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Brannten Schnüre Aprilnacht

Originally released on tape by SicSic in 2014, Aprilnacht commemorates a decade of music from Brannten Schnüre and marked the spring in a tetralogy of albums about the four seasons when it came out. Back then the Würsburg-based project consisted solely of Christian Schoppik, who later welcomed Katie Rich to take over the vocals. He used to perform as Agnes Beil, but dropped the name when, while making this album realized his music was becoming "much gentler and more fragile". Aprilnacht already captured the particular musical ideas that Schoppik would thoroughly keep exploring, delving deeper and deeper into the use and manipulation of samplers from sources so diverging as to wander between the five continents to post-war German family television and cult cinema. Heir of the ritualistic intensity of Coil, of the intricate sampler assemblies of Ghédalia Tazartès', and of the dusty, dismal old ballads from around the world, Brannten Schnüre manages to make these paths cross in a territory that is as inherent as it is uncanny; sieged by the past and intimate as a hearth. An organic approach to folk, ambient, and sound collage, where ethereal yet thoroughly textured pieces coalesce in enthralling, delicate, and innermost musical rituals. The album cover paintings reveal the temper: dreary old towns where shadows come to dim the slow passage of crepuscular colors, a soft area of reanimation where wind and light come close and foresee the night of spring. Aprilnacht was inspired by the stories of German philosopher and writer Friedrich Alfred Schmid Noerr, whose work exhaustively examines the conflict between paganism and Christianity, safeguarding myth in a way that Schoppik describes as boldly modern, humorous and unpredictable in its variations of the Germanic folklore motifs. "I wanted to do the same with the music," he states, and the music here could as well be suitable for a night when household deities welcome wandering will-o'-the-wisps, water nymphs, and gyrovagues to discuss Perchta's leadership of The Wild Hunt, but this album is not a folk tale, it's not an elegy to worlds already gone, hidden in years; it's an intersection of routes that open mysteriously before our ears like a congregation of vapors. Aprilnacht is a gathering of voices; "There are too many children, and none of them keeps quiet," reads the last verse of «Requiem für eine Ringelnatter.» Sensuality drips over the music to celebrate both the voluptuousness and tragic quality of nature; "It's raining on me, urine from your flowers," Schoppik sings in «Urin deiner Blüten» and later on, faced with a snake's erotic features, as if he wanted to be embraced by it: "Your quick, sharp tongue and your warm venom; that's what the pond is missing." Orality is where this profusion of contents thrives. When the voices get closer and condense, the words reveal the saliva employed to pronounce them; we feel the mouth and the tongue, but when breath envelops them in sorrow and softens their edges, they sound distant, diffused in the atmosphere, letting go of the body that held them. These two vocal facets oscillate permanently and interact naturally with the fertile assembly of samplers and instruments that develop throughout the album, which condense and disperse impersonating each other, interweaving to search for a specific syntax. Tangled whisperings of enigmatic phrases, timid voices that stick out to check the scene but hide away quickly, shivering trance chants and monastic ambiances, distant screams and clamors in between chaos and warfare swirl until bursting into subtle songs where even Mother Mary comes forth softly. Soothed by foggy atmospheres and crackling punctuations, these voices shape a vulnerable crowd, an occasion of fragility. Along this swarm of songs thrown into thin air, accordions sound like heavy-breathing lungs; clarinets sigh like curtains shaking; violin solos wander around like bees; Gjallarhorns cries distend like fleeing cattle; glockenspiels evoke remote music boxes and inherited toys; backward emanations emerge like slender waves retreating. On the banks of stretching loops and ember textures is where the songs slowly nest, collecting the words to find their tone. A poem by Jorge Teillier says, "To talk with the dead you have to choose words that they recognize as easily as their hands recognized the fur of their dogs in the dark. To talk with the dead you have to know how to wait: they are fearful like the first steps of a child. But if we are patient one day they will answer us with a flame that suddenly revives in the fireplace." This may be Brannten Schnüre's main purpose: To find the voice to speak to those of whom we were a vision. Not in mourning, but acknowledging the obscure and volatile nature of spring's regenerative force, searching for the treasure of balance, as evidenced in the lyrics of «Requiem für ein Schwalbennest,» "Its nest was destroyed so many times before it was finished, and despite that, the shallow builds as if it is infatuated." The same idea is here in the words of Schmid Noerr, who made poetry an act of resistance to the horror of Nazism; "Since having seen the ability of a brilliant spirit to die, with a calm mouth that everyone saw, health is true again and we affirm it, even if rivers of blood flow." And as we call for the dusk's kindness, waiting to return home and eat with our kin by the stove, our ears become used to the games of the night. We feel like we're rowing on wetlands, while the "moon musick" keeps us vigilant against the slightest movement of water or sweet moan because eeriness here is imperative for survival. Do not succumb to the insipid howl of death, for nothing may last but mutability. You see, the rock has moved a little during the night; the rest is just wind fleeing from the void.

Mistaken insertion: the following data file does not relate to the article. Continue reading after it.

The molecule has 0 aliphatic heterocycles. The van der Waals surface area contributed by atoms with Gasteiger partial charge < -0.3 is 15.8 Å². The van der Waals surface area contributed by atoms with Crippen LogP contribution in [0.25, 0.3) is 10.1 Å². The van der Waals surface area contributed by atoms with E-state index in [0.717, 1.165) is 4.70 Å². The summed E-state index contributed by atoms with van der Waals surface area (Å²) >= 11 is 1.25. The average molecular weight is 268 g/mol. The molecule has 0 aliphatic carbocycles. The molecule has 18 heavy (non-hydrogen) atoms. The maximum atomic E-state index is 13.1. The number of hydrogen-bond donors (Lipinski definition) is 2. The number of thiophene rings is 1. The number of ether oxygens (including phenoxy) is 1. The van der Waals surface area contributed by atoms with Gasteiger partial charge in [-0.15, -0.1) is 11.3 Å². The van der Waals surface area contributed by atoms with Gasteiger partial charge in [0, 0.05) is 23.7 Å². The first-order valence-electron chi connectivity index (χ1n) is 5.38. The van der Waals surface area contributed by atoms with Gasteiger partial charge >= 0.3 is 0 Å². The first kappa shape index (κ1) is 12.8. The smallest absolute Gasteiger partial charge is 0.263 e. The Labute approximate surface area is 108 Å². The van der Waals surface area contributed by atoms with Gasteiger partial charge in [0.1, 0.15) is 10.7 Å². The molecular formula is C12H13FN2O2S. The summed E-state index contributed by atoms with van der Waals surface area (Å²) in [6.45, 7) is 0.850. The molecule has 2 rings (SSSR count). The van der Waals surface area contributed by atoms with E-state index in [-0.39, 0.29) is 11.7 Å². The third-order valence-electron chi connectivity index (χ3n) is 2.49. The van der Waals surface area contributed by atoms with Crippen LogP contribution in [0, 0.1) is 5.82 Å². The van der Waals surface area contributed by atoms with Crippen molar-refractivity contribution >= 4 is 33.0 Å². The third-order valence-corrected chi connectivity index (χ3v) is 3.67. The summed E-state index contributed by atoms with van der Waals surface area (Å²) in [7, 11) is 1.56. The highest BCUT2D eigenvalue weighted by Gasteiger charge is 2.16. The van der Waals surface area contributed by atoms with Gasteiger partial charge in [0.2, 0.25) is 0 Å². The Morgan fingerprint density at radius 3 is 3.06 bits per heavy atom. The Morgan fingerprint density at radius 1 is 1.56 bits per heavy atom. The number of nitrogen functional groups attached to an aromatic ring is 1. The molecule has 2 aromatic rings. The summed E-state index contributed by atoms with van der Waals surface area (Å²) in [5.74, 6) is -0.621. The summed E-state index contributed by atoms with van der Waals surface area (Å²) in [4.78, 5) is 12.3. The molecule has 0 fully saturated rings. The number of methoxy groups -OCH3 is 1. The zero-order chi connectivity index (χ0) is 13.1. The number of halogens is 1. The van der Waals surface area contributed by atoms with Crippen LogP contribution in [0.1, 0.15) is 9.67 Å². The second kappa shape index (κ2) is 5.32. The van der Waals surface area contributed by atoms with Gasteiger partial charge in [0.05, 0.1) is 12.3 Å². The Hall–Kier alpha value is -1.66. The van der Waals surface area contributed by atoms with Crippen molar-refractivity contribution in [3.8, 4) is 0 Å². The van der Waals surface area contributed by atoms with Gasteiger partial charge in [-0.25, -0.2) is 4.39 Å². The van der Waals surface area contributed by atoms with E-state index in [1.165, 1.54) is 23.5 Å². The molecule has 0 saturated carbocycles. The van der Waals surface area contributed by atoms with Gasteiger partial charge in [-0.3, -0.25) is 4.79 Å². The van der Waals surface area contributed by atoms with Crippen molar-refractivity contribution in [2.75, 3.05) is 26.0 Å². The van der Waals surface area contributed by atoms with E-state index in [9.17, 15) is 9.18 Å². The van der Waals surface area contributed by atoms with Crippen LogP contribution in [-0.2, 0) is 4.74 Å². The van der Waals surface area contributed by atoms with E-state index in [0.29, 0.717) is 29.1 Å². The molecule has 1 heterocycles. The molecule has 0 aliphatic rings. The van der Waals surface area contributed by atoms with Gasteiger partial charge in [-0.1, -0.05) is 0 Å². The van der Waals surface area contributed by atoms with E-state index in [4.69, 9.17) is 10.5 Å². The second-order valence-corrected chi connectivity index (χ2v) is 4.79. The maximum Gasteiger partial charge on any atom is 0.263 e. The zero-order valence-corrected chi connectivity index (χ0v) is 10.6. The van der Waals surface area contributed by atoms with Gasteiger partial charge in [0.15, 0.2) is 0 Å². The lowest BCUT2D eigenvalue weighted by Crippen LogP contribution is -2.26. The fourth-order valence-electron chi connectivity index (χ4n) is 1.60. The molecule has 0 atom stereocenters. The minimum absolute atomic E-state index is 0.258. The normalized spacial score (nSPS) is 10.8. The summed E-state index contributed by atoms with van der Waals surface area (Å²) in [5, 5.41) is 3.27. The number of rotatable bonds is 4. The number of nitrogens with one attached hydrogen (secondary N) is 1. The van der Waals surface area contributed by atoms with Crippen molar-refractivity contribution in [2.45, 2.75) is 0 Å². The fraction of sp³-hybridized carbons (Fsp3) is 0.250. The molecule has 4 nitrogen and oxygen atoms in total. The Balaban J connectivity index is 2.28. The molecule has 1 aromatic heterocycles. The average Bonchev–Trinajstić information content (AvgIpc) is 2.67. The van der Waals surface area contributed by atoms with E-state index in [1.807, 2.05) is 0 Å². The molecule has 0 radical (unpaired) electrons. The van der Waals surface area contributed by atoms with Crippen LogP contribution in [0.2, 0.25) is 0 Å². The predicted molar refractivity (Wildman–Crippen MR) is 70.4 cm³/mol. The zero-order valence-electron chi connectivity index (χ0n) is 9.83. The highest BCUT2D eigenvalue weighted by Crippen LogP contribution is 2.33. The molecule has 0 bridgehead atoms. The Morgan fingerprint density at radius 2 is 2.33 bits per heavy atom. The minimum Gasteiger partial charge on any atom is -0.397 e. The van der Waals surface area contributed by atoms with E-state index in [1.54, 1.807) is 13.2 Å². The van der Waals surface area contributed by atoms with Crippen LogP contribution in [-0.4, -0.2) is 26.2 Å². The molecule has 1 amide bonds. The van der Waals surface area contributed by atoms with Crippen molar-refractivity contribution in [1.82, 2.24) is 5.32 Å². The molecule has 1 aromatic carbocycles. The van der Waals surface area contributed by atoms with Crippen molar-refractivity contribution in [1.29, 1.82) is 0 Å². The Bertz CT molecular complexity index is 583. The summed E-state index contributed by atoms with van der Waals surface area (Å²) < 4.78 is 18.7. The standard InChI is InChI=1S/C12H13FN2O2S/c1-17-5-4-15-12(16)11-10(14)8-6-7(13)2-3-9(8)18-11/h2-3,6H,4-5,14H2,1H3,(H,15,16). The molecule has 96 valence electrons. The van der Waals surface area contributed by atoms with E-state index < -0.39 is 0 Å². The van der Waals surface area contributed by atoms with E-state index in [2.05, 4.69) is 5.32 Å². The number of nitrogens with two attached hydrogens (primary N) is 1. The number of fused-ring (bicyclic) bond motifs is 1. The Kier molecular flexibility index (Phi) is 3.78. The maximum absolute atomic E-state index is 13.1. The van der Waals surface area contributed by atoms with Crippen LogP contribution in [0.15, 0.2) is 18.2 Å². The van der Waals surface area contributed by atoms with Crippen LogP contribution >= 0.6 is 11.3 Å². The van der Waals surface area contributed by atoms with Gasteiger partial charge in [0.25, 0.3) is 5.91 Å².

• Aprilnacht
  • Aprilnacht